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DI-062 Romiplostim and eltrombopag in the treatment of Idiopatic Thrombocytopenic Purpura
  1. MT Martinez-Lazcano,
  2. E Alonso-Serrano,
  3. A Cabello-Muriel
  1. Hospital Del Vinalopo, Pharmacy, Elche, Spain

Abstract

Background Romiplostim and eltrombopag have a novel mechanism of action that expands treatment options for idiopathic thrombocytopenic purpura (ITP). Both have proven effective in increasing platelet counts in splenectomised patients.

Purpose To describe their use in clinical practice.

Materials and methods Descriptive observational study (January 2011-February 2013) of patients with refractory ITP treated with romiplostim or eltrombopag. Data were obtained from computerised medical history. Variables analysed: demographic data; previous treatments; splenectomy status; response to treatment, defined as platelet count ≥50 × 109/L for at least 8 weeks; number of weeks with continuous response, clinically significant bleeding (grade 2–4 as classified by the World Health Organisation); need for rescue medication; adverse effect profile.

Results Five patients were included (100% women) with a mean age of 62 ± 12.65 years, only one was splenectomised. All received at least two prior lines that included corticosteroids and intravenous immunoglobulins and four had also received rituximab.

Four patients were treated with romiplostim as a first option, with a mean treatment duration of 23.5 ± 20.5 months (3–44 months) and one patient was treated for three months with eltrombopag in advance. The average dose of romiplostim was 4 mcg/kg (1–10 mcg/kg) administered subcutaneously weekly, two eltrombopag patients were initiated with oral 50 mg daily and then increased to 75 mg daily. During the study period, in the romiplostim group three patients achieved a durable response, reaching the target platelet count for an average of 48 ± 39.1 weeks. The other patient in this group received romiplostim for five months and did not reach the target despite receiving the maximum recommended dose (10 mcg/kg/week). She was changed to eltrombopag, with it reaching levels of 22 × 109/L at the last check. The patient began with eltrombopag switched to romiplostim at 3 months of not meeting the target platelet count (maximum: 20 × 109/L); currently receiving romiplostim dose of 3 mcg/kg/week to levels ≥50 × 109/L for four weeks. In none of the cases was there clinically significant bleeding and no rescue treatment or hospitalisation were required. The safety profiles of both drugs were favourable because no adverse events related to its administration were detected.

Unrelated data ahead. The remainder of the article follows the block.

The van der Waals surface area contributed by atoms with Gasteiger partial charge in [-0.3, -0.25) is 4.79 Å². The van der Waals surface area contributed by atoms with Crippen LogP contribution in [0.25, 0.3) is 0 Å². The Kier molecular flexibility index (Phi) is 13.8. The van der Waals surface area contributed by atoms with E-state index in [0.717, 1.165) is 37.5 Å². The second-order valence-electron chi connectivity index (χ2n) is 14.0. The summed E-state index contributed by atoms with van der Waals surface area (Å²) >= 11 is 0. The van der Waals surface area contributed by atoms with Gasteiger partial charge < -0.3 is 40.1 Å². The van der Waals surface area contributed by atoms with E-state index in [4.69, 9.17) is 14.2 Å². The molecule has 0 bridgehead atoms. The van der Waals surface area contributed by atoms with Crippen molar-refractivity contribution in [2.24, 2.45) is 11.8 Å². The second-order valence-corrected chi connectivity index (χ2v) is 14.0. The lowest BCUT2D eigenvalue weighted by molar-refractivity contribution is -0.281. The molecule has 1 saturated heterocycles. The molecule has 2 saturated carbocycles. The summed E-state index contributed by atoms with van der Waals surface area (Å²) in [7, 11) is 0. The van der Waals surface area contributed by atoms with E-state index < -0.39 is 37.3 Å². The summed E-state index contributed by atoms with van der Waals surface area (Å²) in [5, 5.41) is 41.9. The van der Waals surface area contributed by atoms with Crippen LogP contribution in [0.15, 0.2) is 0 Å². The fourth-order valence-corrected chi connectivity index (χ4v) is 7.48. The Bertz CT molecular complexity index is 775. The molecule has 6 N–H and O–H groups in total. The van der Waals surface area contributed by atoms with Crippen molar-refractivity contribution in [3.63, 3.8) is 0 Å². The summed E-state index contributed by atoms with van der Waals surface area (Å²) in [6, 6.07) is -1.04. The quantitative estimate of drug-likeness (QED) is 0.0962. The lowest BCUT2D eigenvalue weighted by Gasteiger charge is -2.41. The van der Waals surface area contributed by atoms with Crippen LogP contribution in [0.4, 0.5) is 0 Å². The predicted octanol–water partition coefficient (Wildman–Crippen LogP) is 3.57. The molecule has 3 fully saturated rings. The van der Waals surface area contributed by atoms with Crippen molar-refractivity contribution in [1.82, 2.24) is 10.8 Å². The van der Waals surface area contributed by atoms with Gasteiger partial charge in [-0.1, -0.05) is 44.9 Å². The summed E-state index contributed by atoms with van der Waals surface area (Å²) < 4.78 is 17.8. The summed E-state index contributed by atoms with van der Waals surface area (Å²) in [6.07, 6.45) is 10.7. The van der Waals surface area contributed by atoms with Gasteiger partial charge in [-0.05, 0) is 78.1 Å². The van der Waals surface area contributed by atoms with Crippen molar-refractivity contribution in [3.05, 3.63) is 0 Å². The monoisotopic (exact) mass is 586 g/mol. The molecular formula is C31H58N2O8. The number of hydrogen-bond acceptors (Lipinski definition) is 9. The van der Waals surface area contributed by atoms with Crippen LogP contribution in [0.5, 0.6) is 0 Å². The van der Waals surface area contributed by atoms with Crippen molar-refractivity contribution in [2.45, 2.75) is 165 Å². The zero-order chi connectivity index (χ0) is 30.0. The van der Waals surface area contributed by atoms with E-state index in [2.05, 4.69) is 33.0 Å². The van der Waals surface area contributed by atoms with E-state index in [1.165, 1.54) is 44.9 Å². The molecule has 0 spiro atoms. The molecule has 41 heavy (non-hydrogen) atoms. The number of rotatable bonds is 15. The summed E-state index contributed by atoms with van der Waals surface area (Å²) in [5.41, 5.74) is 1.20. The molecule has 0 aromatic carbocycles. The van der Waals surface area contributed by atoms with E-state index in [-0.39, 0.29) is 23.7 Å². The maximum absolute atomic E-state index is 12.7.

Conclusions Both drugs have proven effective and safe in patients with refractory ITP, can be considered therapeutic equivalents. We should take into account the weight of the patient; the oral administration of eltrombopag should also be considered.

No conflict of interest.

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